Waiver of Consequential Damages in Florida May have Unintended Consequences

Jared Gillman
Published December 7, 2018

In Florida, parties often negotiate and include a waiver of consequential damages in construction contracts and design professional contracts.  However, based on a recent decision by one Florida appellate court, waiving the right to recover consequential damages may have a broader impact than intended.

In Keystone Airpark Authority v. Pipeline Contractors, Inc., No. 1D17-2897, 2018 WL 6174666 (Fla. 1st DCA, Nov. 27, 2018), Florida’s First District Court of Appeals held that the concept of "consequential damages" in a contract between an owner and supervising architect included all damages caused by a non-party contractor, even foreseeable damages resulting from an architect’s or engineer’s failure to supervise construction.

Keystone Airpark Authority (“Airpark”) contracted with Pipeline Contractors, LLC (“Contractor”) to build airplane hangars and taxiways on its property.  Airpark entered into a second contract with Passero Associates, LLC (“Passero”) to provide engineering services, inspections, material testing, and observation of Contractor’s work.  The contract between Airpark and Passero contained a waiver by Airpark of consequential damages.

After construction was complete, Airpark discovered that Contractor used substandard material for below-grade support underneath the hangars and taxiways.  Ultimately, the structures and subgrade needed to be removed, repaired and replaced.  Airpark sued Passero and Contractor in the same case.  Airpark alleged that Passero had a contractual duty to ensure the materials Contractor used were proper and that Passero had breached that obligation. Airpark sought to recover from Passero and Contractor the cost to remove, repair and replace the hangars, taxiways and underlying subgrade.

Passero argued that the damages sought by Airpark were not a direct result of Passero’s alleged failure to supervise, but instead were caused by a combination of the alleged failure to supervise and the contractor’s improper work.  Passero took the position that Airpark’s damages were consequential damages, excluded by its contract with Airpark.  Passero contended a claim for damages against it was limited to the contract value for the engineering services.

Airpark responded that the repair costs were general damages, not consequential, because those damages were foreseeable.  Airpark argued that the failure to properly supervise the construction clearly could have resulted in construction defects going undetected, and as a result it was foreseeable that the defects would later require repair.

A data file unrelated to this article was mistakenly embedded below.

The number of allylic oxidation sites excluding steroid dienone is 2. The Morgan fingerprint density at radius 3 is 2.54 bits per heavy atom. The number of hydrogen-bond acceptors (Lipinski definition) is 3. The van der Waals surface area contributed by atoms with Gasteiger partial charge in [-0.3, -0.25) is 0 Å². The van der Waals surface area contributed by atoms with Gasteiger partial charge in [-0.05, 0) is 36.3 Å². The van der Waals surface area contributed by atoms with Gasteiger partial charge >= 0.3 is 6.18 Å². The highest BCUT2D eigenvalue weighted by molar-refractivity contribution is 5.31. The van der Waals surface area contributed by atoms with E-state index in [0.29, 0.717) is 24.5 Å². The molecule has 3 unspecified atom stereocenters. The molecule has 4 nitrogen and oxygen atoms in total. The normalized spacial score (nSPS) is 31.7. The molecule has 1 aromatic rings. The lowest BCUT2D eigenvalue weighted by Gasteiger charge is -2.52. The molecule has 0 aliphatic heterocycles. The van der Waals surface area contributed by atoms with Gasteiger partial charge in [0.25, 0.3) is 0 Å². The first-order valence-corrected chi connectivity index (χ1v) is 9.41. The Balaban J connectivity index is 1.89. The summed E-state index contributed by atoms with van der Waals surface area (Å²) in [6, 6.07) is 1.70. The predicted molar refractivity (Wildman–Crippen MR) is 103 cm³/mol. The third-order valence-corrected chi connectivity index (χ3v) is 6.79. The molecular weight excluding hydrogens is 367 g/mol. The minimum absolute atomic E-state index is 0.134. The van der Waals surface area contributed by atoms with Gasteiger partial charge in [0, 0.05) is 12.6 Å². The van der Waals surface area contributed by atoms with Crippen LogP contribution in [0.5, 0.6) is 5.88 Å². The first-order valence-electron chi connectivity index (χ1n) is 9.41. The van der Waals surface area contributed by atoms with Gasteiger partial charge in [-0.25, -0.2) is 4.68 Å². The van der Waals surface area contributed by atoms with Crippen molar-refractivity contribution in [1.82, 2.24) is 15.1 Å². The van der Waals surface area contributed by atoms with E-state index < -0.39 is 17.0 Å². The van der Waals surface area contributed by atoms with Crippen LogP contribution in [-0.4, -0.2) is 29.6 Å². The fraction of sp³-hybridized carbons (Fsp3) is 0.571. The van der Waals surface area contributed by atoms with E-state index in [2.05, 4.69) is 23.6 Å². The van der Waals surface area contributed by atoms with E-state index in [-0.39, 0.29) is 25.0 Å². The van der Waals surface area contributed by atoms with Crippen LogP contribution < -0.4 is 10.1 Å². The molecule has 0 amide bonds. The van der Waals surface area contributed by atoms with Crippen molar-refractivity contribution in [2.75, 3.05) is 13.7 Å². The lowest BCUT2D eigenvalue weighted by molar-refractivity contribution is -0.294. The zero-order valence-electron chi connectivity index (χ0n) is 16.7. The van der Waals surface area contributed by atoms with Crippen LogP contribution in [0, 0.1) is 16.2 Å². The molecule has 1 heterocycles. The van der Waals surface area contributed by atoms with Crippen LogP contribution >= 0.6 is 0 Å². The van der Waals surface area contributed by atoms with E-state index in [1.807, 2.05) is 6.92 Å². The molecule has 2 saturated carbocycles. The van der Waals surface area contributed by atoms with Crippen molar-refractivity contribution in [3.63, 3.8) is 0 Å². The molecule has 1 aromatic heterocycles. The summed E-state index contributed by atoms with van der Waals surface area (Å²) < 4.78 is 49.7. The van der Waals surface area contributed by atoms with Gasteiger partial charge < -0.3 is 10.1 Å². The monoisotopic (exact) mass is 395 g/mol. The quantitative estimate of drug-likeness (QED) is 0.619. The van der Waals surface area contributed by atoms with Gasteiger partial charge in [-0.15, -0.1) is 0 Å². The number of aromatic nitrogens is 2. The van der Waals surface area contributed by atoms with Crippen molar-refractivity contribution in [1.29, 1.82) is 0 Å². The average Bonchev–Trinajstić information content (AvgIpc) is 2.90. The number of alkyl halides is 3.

Agreeing with the trial court, the Appellate Court held that foreseeability was not the dispositive issue.  Instead under Florida law, direct damages are the direct or necessary consequence of the breaching party’s actions.  Consequential damages stem from losses incurred by the non-breaching party in its dealings, often with third parties, which were a proximate result of the breach and that were reasonably foreseeable by the breaching party at the time of the breach.  The consequential nature of loss is not based on the damages being unforeseen by the parties, but those damages that are caused by a third party, while still reasonably foreseeable at the time of contracting.

The Appellate Court ruled that Contractor could have completed its work correctly without Passero’s supervision, and therefore the need for repair did not arise within the scope of the immediate transaction between Passero and Airpark.  Rather, the need for repair stemmed from the loss incurred by Airpark in its dealings with Contractor, a third party.  While the damages were reasonably foreseeable, they were consequential and not general or direct damages as to Passero.

The First District Court of Appeals stated that this issue was a question of great public importance and asked the Florida Supreme Court to address the matter.  The Florida Supreme Court has not yet determined whether it will accept the case.

Based upon this ruling, it is important for all parties to understand what a waiver of consequential damages might mean in the context of an architecture contract or design/engineering professional contract.  A party should take care to pay close attention to these waivers and be sure the contract language accurately reflects its true intent on the types of damages that are recoverable and those that are not.